6. 6.
    Moe-Cheuna MS, Chong C (2013) Application of cathodic protection for controlling macrocell corrosion in chloride contaminated RC structures. Constr Build Mater 45(8):199–207Google Scholar
  7. 7.
    Stratfull RF (1974) Experimental cathodic protection of a bridge deck. Transp Res Rec 500:1–15Google Scholar
  8. 8.
    Rousseau C, Barand F, Lelyter L, Gil O (2009) Cathodic protection by zinc sacrificial anodes: impact on marine sediment metallic contamination. J Hazard Mater 167(8):953–958CrossRefGoogle Scholar
  9. 9.
    Mao A, Mahaut M-L, Pineau S, Barillier D, Caplat C (2011) Assessment of sacrificial anode impact by aluminium accumulation in mussel Mytilus edulis: a large scale laboratory test. Mar Pollut Bull 62(10):2707–2713CrossRefGoogle Scholar
  10. 10.
    Atshan Ahmed A, Hasan Basim O, Ali Mohammed H (2013) Effect of anode type and position on the cathodic protection of carbon steel in sea water. Int J Curr Eng Technol 3(5):2017–2024Google Scholar
  11. 11.
    Ukpong I, Bamgboye O, Soriya O (2018) Synergistic inhibition of mild steel corrosion in seawater and acidic medium by cathodic protection and Monodora myristica using zinc anode. Int J Corros 5:1–8.  https://doi.org/10.1155/2018/5648907 CrossRefGoogle Scholar
  12. 12.
    Hassan Basim O, Sahir MA (2017) Corrosion of carbon steel in two phase flow (CO2 gas-CaCO3 solution) controlled by sacrificial anode. J Natl Gas Sci Eng 25:12.  https://doi.org/10.1016/j.jngse.2017.06.032 CrossRefGoogle Scholar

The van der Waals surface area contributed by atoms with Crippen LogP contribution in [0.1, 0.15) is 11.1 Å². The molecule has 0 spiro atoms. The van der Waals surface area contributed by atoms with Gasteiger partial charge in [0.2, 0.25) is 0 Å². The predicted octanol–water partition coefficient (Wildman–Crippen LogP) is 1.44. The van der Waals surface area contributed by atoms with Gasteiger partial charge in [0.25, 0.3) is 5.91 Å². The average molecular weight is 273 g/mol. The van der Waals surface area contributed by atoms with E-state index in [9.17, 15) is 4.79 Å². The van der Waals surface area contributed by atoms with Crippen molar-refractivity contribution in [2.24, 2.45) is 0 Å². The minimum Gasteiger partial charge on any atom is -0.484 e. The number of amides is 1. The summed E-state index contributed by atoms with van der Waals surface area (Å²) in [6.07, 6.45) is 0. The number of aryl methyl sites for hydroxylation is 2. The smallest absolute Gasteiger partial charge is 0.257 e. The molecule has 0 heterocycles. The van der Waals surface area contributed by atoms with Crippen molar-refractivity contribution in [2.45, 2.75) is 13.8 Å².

13. 13.
    Narozny M, Zakowski K, Darowicki K (2018) Application of electrochemical impedance spectroscopy to evaluate cathodically coated steel in seawater. Constr Build Mater 181:721–726.  https://doi.org/10.1016/j.conbuildmat.2018.06.033 CrossRefGoogle Scholar
  14. 14.
    Khadom AA, Hameed KW (2012) Prevention of steel corrosion by cathodic protection techniques. Int J Chem Technol 4(1):17–30CrossRefGoogle Scholar
  15. 15.
    Cathodic Protection (2019) Wikipedia, http://en.wikipedia.org. pp. 4. Accessed 08 Jan 2019
  16. 16.
    Bradford SA (2001) Corro. Control, 2nd edn. Casi Publishing Inc., AlbertaGoogle Scholar
  17. 17.
    Allen MD, Barnes NR (1988) Combination of corrosion survey methods improves protection. Oil Gas J 86(9):5Google Scholar
  18. 18.
    Fabio B (2006) Test results on sacrificial anodes used for seawater, CORROSION, March 12–16, NACE Int. Paper Number 06297Google Scholar
  19. 19.
    Dick B, Jim B (2006) Protection against atmospheric corrosion. Deep Corrosion Services Inc, HoustonGoogle Scholar
  20. 20.
    Loto CA, Popoola API (2011) Effect of anode size and variations on the cathodic protection of mild steel in seawater and sulphuric acid. Int J Phys Sci 6(12):2861–2868Google Scholar

Copyright information

© Springer Nature Switzerland AG 2019

Authors and Affiliations

  • Cleophas Akintoye Loto
    • 1
    • 2
    Email author
  • Roland Tolulope Loto
    • 1
  • Abimbola Patricia Popoola
    • 2
  1. 1.Department of Mechanical EngineeringCovenant UniversityOtaNigeria
  2. 2.Department of Chemical, Metallurgical and Materials EngineeringTshwane University of TechnologyPretoriaSouth Africa

Personalised recommendations